Stephen says, “With debt leverage harder to come by, trade buyers have become more active and are looking to source value enhancing acquisitions. They will pay a fair price when they find them and will usually satisfy the price in cash.”
According to Robin Johnson, Partner at Eversheds, trade sales are still far more likely to go through than other types of purchases, as they offer more certainty.
Second, and sometimes third, round private equity buy-outs accounted for 35 per cent of the $101 billion of buy-outs completed worldwide so far this year.
Tim says, “Over the last 10-15 years, it has become increasingly common for private equity investee companies to exit via secondary buy-outs. Typically, this is done on a company-by-company basis albeit there are a number of examples of ‘pools’ of investee companies being acquired from a single private equity investor.
“There is an expectation that the secondary buy-out market could be particularly positive in 2010/11 as there is a ‘wall of money’ that must be invested by private equity funds or else it will have to be returned to the fund investors.”
There is a risk with ‘pass-the-parcel’ type deals that the market will feel negatively about the company in question. However, organisations that end up in these deals may have experienced obstacles to IPOs or might not be in the right position to go to market.
Initial Public Offerings
Although still seen as a traditional exit strategy, an IPO is highly dependent on equity market liquidity and the markets are yet to ‘open up’ fully, making IPOs difficult at the moment.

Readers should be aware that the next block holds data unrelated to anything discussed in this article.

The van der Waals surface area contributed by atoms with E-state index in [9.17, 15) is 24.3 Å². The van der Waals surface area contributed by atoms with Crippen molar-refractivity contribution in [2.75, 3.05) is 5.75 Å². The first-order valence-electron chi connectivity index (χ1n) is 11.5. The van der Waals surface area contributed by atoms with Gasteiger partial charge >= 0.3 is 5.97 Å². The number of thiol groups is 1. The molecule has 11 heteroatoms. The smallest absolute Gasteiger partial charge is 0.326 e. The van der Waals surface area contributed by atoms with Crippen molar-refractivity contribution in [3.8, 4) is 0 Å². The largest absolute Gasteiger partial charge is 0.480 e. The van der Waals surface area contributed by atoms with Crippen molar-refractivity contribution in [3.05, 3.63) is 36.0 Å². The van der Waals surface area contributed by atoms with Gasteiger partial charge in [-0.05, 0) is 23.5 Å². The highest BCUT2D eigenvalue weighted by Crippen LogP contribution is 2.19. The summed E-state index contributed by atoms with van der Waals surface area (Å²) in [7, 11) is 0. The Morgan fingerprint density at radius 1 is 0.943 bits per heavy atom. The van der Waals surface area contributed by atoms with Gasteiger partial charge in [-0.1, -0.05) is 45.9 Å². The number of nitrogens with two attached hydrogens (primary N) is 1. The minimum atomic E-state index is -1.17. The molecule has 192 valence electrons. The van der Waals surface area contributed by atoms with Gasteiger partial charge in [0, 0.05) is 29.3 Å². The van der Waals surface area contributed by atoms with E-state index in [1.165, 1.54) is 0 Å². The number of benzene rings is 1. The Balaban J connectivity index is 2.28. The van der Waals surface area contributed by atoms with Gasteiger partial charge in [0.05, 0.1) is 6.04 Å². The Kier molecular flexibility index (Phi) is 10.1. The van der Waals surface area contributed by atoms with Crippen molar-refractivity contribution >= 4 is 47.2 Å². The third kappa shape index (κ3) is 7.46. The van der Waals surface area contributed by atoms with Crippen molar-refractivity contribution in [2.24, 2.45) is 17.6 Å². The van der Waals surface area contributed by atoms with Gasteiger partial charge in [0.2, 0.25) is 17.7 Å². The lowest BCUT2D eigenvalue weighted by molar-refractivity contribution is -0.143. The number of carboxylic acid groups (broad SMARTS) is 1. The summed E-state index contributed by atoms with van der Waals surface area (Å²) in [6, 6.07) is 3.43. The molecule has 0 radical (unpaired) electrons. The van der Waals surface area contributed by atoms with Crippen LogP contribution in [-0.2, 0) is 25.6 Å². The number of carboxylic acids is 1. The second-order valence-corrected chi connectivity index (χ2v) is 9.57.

“I have always espoused a very simplistic view of an IPO as an exit route. If it delivers access to cheaper capital of quoted paper to help finance a consolidation strategy or accelerated organic growth, then it should be considered. If not, then it is best avoided,” says Tim.
The build up of private equity investment mentioned earlier suggests that firms may be looking at more creative ways of exiting than dictated by tradition.
Neil explains, “In the halcyon days of private equity, you didn’t have to be too creative because trade buyers, tertiary PE buyers and stock market flotations were all happening at good multiples. The world post Lehman Brothers and the banking crisis is, however, a totally different place and now there is undoubtedly the necessity for creativity! The trouble is that firms are starting from zero in regard to a more creative approach, so it’s difficult to change your previous dominant logic about how you exit investments.